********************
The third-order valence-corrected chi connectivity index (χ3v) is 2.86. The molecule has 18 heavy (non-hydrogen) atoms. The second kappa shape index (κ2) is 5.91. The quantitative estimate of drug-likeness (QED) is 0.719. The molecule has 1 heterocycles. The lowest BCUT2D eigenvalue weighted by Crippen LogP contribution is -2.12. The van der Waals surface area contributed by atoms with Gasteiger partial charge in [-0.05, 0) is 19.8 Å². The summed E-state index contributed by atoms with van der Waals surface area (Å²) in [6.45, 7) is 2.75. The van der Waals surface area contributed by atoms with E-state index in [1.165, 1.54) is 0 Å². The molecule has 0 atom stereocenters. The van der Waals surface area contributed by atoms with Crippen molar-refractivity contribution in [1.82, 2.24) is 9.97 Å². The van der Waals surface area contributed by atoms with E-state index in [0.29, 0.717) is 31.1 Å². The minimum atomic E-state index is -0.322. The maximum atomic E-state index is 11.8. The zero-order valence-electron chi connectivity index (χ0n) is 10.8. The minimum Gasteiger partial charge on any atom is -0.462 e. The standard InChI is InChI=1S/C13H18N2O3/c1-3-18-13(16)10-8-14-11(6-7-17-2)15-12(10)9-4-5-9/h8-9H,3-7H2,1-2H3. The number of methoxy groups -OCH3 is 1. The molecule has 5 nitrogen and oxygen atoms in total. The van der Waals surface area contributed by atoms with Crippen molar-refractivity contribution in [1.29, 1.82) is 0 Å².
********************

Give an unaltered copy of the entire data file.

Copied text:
The third-order valence-corrected chi connectivity index (χ3v) is 2.86. The molecule has 18 heavy (non-hydrogen) atoms. The second kappa shape index (κ2) is 5.91. The quantitative estimate of drug-likeness (QED) is 0.719. The molecule has 1 heterocycles. The lowest BCUT2D eigenvalue weighted by Crippen LogP contribution is -2.12. The van der Waals surface area contributed by atoms with Gasteiger partial charge in [-0.05, 0) is 19.8 Å². The summed E-state index contributed by atoms with van der Waals surface area (Å²) in [6.45, 7) is 2.75. The van der Waals surface area contributed by atoms with E-state index in [1.165, 1.54) is 0 Å². The molecule has 0 atom stereocenters. The van der Waals surface area contributed by atoms with Crippen molar-refractivity contribution in [1.82, 2.24) is 9.97 Å². The van der Waals surface area contributed by atoms with E-state index in [0.29, 0.717) is 31.1 Å². The minimum atomic E-state index is -0.322. The maximum atomic E-state index is 11.8. The zero-order valence-electron chi connectivity index (χ0n) is 10.8. The minimum Gasteiger partial charge on any atom is -0.462 e. The standard InChI is InChI=1S/C13H18N2O3/c1-3-18-13(16)10-8-14-11(6-7-17-2)15-12(10)9-4-5-9/h8-9H,3-7H2,1-2H3. The number of methoxy groups -OCH3 is 1. The molecule has 5 nitrogen and oxygen atoms in total. The van der Waals surface area contributed by atoms with Crippen molar-refractivity contribution in [1.29, 1.82) is 0 Å².